In a year that likely will represent her best shot at becoming an Olympic hurdler, Kellie Wells came home Friday to Chesterfield County, where she has already overcome plenty of hurdles.
Wells laughed often and drew cheers throughout an upbeat, 40-minute presentation to several hundred students at James River High School, where she became the Rapids’ first individual state champion.
“It’s crazy to think I’m back in the place where it all started,” said Wells, who now lives and trains full time in Orlando, Fla., as she prepares for the U.S. Olympic Trials in late June in Eugene, Ore.
While Wells and her athletic accomplishments remain the focus of her youth in Chesterfield, she recently revealed a dark chapter from her childhood.
Wells blogged last summer that while she was a teen, her mother’s fiancé, Richard “Rick” Gomes, abused her mother, Jeanette Wells, and Wells. Wells also said Gomes raped her when she was 16.
Gomes was never charged with any offenses related to the allegations. In May 1999, several weeks after Wells said the rape occurred, Gomes, 38, was killed in a car crash on Old Bon Air Road in Chesterfield. Jeanette Wells, 43, also died, as did Thomas F. Kenney IV, 20.
Wells mentioned the alleged abuse during her talk Friday and urged the students to persevere.
“I could have given up,” said Wells, who added that much of the credit for her finishing her James River career on a high note — and earning an athletic scholarship to Hampton University — went to Vatel Dixon, the Rapids’ track coach.
“He saw a light in me that … I didn’t see in myself,” she said. “If you give yourself 100 percent, there’s always somebody there to help you.”
As Wells spoke, Dixon stood off to the side, occasionally rubbing his reddened eyes. Afterward, he shook his head frequently and seemed to still be fighting tears.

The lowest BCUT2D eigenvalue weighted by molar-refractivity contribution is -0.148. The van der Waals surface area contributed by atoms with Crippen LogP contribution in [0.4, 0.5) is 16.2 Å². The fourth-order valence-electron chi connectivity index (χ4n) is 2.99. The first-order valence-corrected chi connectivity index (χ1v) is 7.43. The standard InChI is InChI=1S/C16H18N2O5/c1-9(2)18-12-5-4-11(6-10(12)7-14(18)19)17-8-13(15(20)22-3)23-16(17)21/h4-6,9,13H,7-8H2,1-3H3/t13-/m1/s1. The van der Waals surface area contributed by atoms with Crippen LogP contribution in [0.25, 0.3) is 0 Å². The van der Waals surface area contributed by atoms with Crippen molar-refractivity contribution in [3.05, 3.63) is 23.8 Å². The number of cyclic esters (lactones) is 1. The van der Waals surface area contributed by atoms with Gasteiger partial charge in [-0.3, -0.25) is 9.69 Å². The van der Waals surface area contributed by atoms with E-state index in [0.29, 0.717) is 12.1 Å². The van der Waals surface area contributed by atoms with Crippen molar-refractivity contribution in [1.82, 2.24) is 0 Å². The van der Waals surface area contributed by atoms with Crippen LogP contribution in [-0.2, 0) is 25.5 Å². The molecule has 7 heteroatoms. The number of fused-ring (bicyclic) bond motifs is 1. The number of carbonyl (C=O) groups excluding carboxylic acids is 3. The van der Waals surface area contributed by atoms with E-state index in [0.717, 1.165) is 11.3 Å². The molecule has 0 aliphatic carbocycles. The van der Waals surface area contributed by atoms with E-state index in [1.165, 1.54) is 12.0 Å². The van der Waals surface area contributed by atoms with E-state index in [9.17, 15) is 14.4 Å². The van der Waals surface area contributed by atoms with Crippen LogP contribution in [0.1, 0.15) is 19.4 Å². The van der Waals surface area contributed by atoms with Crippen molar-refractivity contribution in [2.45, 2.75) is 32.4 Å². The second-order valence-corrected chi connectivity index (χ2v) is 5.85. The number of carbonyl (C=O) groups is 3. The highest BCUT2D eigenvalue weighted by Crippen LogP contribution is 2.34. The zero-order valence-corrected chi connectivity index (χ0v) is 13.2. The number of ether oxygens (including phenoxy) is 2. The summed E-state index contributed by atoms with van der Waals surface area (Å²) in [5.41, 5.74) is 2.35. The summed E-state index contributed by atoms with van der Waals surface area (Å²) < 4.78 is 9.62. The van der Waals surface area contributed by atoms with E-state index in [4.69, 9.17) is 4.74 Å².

“She’s kind of like my daughter,” he said. “I always get the call. She always thinks of me. We’ve shared a lot of wonderful times together. We’ve shared a lot of tears together.”
Dixon said he was devastated when he read Wells’ blog last summer. The two have not discussed her writings, and Dixon doesn’t plan to ask her.
“It just hurt me tremendously,” he said. “Don’t want to talk about it.”
Instead, he’d rather focus on the positive aspects of her life, including her bid to represent the United States at the London Olympics. Wells was a serious contender to make the U.S. team in 2008 but was derailed by a serious hamstring injury.
She has been successful in the U.S. and abroad in recent months and is a favorite to earn one of the U.S. roster spots in Eugene. If she qualifies, she will turn 30 before the London Games start — a relatively advanced age for track and field athletes.
Dixon has been telling Wells since she was a teenager at James River that she had Olympic talent.
“Coach Dixon always said it,” she said, “but I never believed it. Now it’s so close.”
Regardless of whether it happens, Wells already has an eye to the future. She is laying the groundwork to start a nonprofit foundation for victims of sexual abuse and domestic violence.
“Hopefully,” she said, “by the time I’m finished, that will be my job.”